Walking is a step in the right direction
Television, the Internet, smart phones, and other high-tech devices have had a dramatic impact on our daily lives. The world is practically at our fingertips, and we can seemingly get just about anything we want with a simple click, touch or swipe.
These technological advances have led to many positive and revolutionary changes in our daily lives. At the same time, though, they have also helped create a population that is more sedentary and less healthy.
Chronic conditions - including diabetes, asthma and obesity - are a growing problem in the United States, and they account for more than 75 percent of all health-care spending in this country. The good news, though, is that many of these types of conditions can be effectively managed and even prevented, and it's as simple as putting one foot in front of the other.
Research tells us that walking just 30 minutes a day, five days a week, leads to measurable health benefits. I've seen it, and so have many of my colleagues - we have patients who have dropped significant amounts of weight, reduced their blood pressure, and lowered their bad cholesterol level because they started walking regularly.
It seems simple, doesn't it?
Walking regularly provides numerous health benefits, which is why Kaiser Permanente launched a national program last year - called "Every Body Walk!" -that encourages walking for better health. The website, www.everybodywalk.org, is a valuable resource for families and individuals, providing health tips from fitness experts and connecting people with walking groups across the country. There's also a smart-phone app to personalize walking plans and track the amount of time walked, the distance covered and the calories burned.
On a local level, Kaiser Permanente is launching a walking club this Saturday at Westfield Galleria at Roseville. The club, which is open to all members and nonmembers of Kaiser Permanente, is called Walk to Thrive, and physicians and health professionals will lead regularly scheduled walks and monthly health education seminars.
Club participants will have access to the mall in the morning before stores open, so they can benefit from a peaceful, climate-controlled walking environment, with no traffic, no intersections to cross, and a route they can enjoy with friends. We want to encourage people to get and stay active, and to have fun with their family and friends while they walk to improve their health.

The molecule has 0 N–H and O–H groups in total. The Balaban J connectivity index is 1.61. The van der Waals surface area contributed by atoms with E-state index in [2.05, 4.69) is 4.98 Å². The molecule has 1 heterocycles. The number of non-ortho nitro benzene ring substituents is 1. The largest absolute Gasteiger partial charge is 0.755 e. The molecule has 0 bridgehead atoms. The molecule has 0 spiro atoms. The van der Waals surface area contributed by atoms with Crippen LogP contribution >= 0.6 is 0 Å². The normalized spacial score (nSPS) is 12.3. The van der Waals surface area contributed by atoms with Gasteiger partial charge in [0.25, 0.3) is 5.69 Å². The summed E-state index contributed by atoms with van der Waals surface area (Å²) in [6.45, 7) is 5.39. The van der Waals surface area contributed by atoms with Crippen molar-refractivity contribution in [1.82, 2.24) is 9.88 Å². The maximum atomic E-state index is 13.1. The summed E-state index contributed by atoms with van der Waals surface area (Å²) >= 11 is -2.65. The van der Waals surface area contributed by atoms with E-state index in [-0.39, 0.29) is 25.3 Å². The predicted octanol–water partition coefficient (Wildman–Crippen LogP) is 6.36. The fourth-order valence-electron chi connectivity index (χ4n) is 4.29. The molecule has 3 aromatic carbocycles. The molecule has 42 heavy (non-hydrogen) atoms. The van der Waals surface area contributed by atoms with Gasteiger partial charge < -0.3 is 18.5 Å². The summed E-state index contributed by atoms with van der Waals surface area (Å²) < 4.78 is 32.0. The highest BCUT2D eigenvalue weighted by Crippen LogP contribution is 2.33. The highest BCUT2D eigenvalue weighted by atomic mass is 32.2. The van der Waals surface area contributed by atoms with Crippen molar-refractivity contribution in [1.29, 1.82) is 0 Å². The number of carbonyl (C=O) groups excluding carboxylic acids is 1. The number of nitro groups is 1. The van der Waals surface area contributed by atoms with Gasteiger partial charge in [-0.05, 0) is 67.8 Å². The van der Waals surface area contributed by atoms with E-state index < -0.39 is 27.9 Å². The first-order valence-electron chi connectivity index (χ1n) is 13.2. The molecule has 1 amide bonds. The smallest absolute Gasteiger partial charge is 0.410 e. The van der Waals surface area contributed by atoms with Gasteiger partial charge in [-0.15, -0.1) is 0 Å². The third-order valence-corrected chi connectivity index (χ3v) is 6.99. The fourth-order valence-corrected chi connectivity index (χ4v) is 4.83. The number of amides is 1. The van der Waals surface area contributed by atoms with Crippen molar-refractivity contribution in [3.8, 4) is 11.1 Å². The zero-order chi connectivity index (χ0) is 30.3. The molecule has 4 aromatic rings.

There is no cost to join the club. In fact, we're so eager to share our passion about staying healthy that we're giving free T-shirts and pedometers to those who attend the inaugural walk, which starts at 8 a.m. Saturday in the mall's Center Court. The Galleria at Roseville, like many other shopping centers, already opens its main doors early, so people can do their morning walks in a controlled environment.
Walk to Thrive is modeled after successful walking programs at several of our medical offices, including those in Lincoln, Rancho Cordova and Sacramento, where dozens of people, some with chronic conditions, meet regularly to walk and improve their health.
The health benefits of walking are too numerous to ignore.
Walking strengthens the heart. Walking can prevent or reverse Type 2 diabetes. Walking strengthens bones and muscles, helping to prevent osteoporosis. Walking causes the body to release chemicals that improve mood and reduce depression, anxiety and stress.
And walking, of course, burns calories.
Anyone interested in joining the first walk should plan to show up at 8 a.m., Saturday in the mall's Center Court, and register at: www.kpwalktothrive.org.
Chris Palkowski, MD, is physician-in-chief of Kaiser Permanente Roseville Medical Center, and medical offices in Lincoln, Folsom, Roseville and Rancho Cordova.